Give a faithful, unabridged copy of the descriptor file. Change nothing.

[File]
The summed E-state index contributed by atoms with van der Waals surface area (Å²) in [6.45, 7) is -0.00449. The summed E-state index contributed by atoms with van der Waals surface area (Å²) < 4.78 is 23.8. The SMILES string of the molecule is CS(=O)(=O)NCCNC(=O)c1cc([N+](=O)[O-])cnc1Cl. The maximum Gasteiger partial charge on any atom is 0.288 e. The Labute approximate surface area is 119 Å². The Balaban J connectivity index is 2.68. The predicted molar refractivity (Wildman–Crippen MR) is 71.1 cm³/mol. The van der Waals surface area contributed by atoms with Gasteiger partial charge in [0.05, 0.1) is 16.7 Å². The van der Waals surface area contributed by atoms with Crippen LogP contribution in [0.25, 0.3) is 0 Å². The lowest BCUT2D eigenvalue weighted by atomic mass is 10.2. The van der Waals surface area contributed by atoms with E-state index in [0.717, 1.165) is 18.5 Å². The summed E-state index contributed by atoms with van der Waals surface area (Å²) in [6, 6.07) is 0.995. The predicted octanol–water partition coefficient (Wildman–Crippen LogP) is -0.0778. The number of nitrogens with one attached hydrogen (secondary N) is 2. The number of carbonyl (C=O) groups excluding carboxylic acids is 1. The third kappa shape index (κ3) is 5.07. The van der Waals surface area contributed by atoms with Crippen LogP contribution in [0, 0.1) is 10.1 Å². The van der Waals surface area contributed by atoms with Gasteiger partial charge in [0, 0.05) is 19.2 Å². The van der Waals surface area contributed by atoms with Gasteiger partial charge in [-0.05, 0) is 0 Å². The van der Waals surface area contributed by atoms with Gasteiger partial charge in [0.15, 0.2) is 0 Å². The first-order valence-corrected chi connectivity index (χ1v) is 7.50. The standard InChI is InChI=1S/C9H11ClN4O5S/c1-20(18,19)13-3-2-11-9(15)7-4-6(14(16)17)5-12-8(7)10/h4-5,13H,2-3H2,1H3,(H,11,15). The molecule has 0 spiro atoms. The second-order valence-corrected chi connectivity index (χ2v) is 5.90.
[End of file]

The summed E-state index contributed by atoms with van der Waals surface area (Å²) in [6.45, 7) is -0.00449. The summed E-state index contributed by atoms with van der Waals surface area (Å²) < 4.78 is 23.8. The SMILES string of the molecule is CS(=O)(=O)NCCNC(=O)c1cc([N+](=O)[O-])cnc1Cl. The maximum Gasteiger partial charge on any atom is 0.288 e. The Labute approximate surface area is 119 Å². The Balaban J connectivity index is 2.68. The predicted molar refractivity (Wildman–Crippen MR) is 71.1 cm³/mol. The van der Waals surface area contributed by atoms with Gasteiger partial charge in [0.05, 0.1) is 16.7 Å². The van der Waals surface area contributed by atoms with Crippen LogP contribution in [0.25, 0.3) is 0 Å². The lowest BCUT2D eigenvalue weighted by atomic mass is 10.2. The van der Waals surface area contributed by atoms with E-state index in [0.717, 1.165) is 18.5 Å². The summed E-state index contributed by atoms with van der Waals surface area (Å²) in [6, 6.07) is 0.995. The predicted octanol–water partition coefficient (Wildman–Crippen LogP) is -0.0778. The number of nitrogens with one attached hydrogen (secondary N) is 2. The number of carbonyl (C=O) groups excluding carboxylic acids is 1. The third kappa shape index (κ3) is 5.07. The van der Waals surface area contributed by atoms with Crippen LogP contribution in [0, 0.1) is 10.1 Å². The van der Waals surface area contributed by atoms with Gasteiger partial charge in [0, 0.05) is 19.2 Å². The van der Waals surface area contributed by atoms with Gasteiger partial charge in [-0.05, 0) is 0 Å². The van der Waals surface area contributed by atoms with Gasteiger partial charge in [0.15, 0.2) is 0 Å². The first-order valence-corrected chi connectivity index (χ1v) is 7.50. The standard InChI is InChI=1S/C9H11ClN4O5S/c1-20(18,19)13-3-2-11-9(15)7-4-6(14(16)17)5-12-8(7)10/h4-5,13H,2-3H2,1H3,(H,11,15). The molecule has 0 spiro atoms. The second-order valence-corrected chi connectivity index (χ2v) is 5.90.